No, it's not all about price. At the end of the day, Amazon will will just rotate through the listing. So you could be highly priced. So you could you could sell the same item, you know, 10 times the cost of the average seller. You just won't get the buy box very much. But if you have a spectacular you know, if your accounts mature, if you have a good seller rating, if you have no count health issues, you will win the buy box, you just won't win it that often, like maybe less than 5%. At the end of the day. It's an interesting test, but we normally see is we'll do a lot of split listings. We'll do a fulfilled by Amazon. And we back it with a fulfilled by merchant if they have the third party capabilities. And the purpose of that is we don't want to sell out we don't want to lose inventory because of the adverse effects on SEO, which would kill us. So that's why we have those two listings in place, but we know that those two listings price at the same exact price point. Technically according to the system, the FDA listing should win every time but it doesn't and wins about fit. It loses the buy box about 15% of the time give or take. So a lot of times when we see this we'll see our Buy Box between 80 to 85%. And we know that's wrong Fleet Amazon just cycling through, because if there are people on the listings, it's going to pick the one that thinks is going to get the sale and it's going to cycle it through. And it's all algorithmic. So it's looking at those, those five facets of the account, the maturity, the seller reviews and ratings. And they're using that to dictate who gets the buy box and who doesn't.
Andy Splichal 10:20
Interesting. Now, the people who don't get the PIO box where it says you can also buy from these merchants, and there's a little link below the Buy Now button. How often are those used?
Will Haire 10:33
less than 10% of the time, it's barely ever like, you know, I would not count on that. If you have like, our rule of thumb, if you're less than 85%, on the buy box, you have Buy Box issues. But if you're, you know, 10 15% Buy Box ownership, that's not a good product for you probably should not be investing too heavy and other marketing activities. And so you can resolve the Buy Box issue. And that will be either, you know, MAP policy enforcement, removing third party sellers using cease and desist letters, there's all different tactics on how to get it on. But I will say caveat is that if they are getting these products legit, and they're not counterfeit products, they are 100% allowed to sell them on Amazon and Amazon will boot them off. Just because you're the brand owner. There are processes, but at the end of the day, this is why the MAP policy and MAP policy enforcement so important, and that's why I'm hammering it home a lot has to do with map.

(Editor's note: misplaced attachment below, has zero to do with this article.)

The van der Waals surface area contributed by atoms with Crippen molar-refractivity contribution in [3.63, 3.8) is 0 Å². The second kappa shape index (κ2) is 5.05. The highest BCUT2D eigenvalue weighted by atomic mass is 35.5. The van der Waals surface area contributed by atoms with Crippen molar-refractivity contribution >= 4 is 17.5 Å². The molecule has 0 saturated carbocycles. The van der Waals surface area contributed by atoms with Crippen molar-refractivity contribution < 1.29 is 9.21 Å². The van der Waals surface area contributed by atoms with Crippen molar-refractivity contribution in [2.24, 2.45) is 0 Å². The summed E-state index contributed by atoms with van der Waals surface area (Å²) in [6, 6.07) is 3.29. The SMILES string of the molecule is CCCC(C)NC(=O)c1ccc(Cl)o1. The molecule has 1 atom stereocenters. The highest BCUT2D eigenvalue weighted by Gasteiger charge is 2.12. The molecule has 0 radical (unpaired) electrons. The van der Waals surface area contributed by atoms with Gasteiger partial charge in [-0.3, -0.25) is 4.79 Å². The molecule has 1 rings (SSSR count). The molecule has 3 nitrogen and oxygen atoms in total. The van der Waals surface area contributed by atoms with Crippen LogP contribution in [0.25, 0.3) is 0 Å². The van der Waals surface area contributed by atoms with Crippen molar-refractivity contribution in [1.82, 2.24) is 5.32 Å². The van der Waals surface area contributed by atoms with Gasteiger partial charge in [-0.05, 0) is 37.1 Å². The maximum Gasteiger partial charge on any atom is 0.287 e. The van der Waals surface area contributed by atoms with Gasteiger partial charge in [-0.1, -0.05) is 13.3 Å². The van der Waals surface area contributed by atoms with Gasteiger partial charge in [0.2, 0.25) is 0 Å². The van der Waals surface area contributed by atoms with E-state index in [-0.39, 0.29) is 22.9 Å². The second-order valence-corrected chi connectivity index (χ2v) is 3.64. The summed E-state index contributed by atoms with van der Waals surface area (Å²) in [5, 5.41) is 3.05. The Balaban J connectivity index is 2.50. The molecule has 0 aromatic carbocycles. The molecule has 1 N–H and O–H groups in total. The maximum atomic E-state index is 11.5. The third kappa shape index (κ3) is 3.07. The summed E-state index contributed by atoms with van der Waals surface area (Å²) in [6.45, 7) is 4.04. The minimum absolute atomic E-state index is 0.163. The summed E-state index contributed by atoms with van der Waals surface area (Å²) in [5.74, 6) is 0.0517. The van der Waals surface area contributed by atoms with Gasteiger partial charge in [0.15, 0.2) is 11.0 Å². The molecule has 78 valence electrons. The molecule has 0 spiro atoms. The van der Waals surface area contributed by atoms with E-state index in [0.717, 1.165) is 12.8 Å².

Andy Splichal 11:30
Interesting. So let's say you have the buy box, what are some most important aspects when you're trying to increase your conversion with your Amazon listings? Is it product, your product listings, your description, your images, the product yourself? What what is it?
Will Haire 11:47
It's a little bit of everything. And I could dive into that. So you know, there's there's two, two things we look at when we're looking at, you know, we're boosting sales. So the first thing we're going to look at as the title. And a good indication of a good title is the click through rate. So we know when we advertise behind a product, if the title is relevant, and that's key with anything in advertising, if the products relevant, we'll see a pretty healthy click through rates. Anything below point one 5% is low. And ideally, the closer we can get to 3%, the better. But keep in mind, it's still ecommerce, and I'm talking about non branded searches we want to qualify and rank for for product oriented searches that are going to drive sales. So the title is one of the most important things and then when you're on the listing, and we're talking about ways to improve your conversion rate. You know, the images are key, good, crisp images will help with not only the click through rate but conversion rates, having images in place that answer a lot of typical questions that customers ask having in scale images, having a review image, these are all items you could put in place that'll help get the sale. Outside of that, you know, your bullets, and they shouldn't be loaded with keywords, they should have your unique selling proposition and take the first 70 characters, we like to use all capitalization, but we call those call outs. They're mobile friendly, and they allow skim readers to take the essential information from what you're getting out there. And moving further down the listing, then we're talking about our description. Ideally, your brand registered, we're incorporating a plus content. A plus content is enhanced content that allows us to have images and different call outs and showcase different sets of products on your product detail page. And also allows us to showcase information about the manufacturer. And those are kind of the main components of what we're working with in terms of moving the needle. And we can get even more in depth for looking at negative customer reviews. We're looking at other products to find where the opportunity is. But a big thing that's going to drive sales, if we're looking at from a listing optimization perspective, what's the organization have a catalog? Is my parent child relationship to these products optimal? Where there's less clicks that are most likely to lead to a sale? Is my listing optimized for search? And I certainly don't mean keyword stuffing, I mean using natural language that is focused and pointed. That's gonna get you to right oh,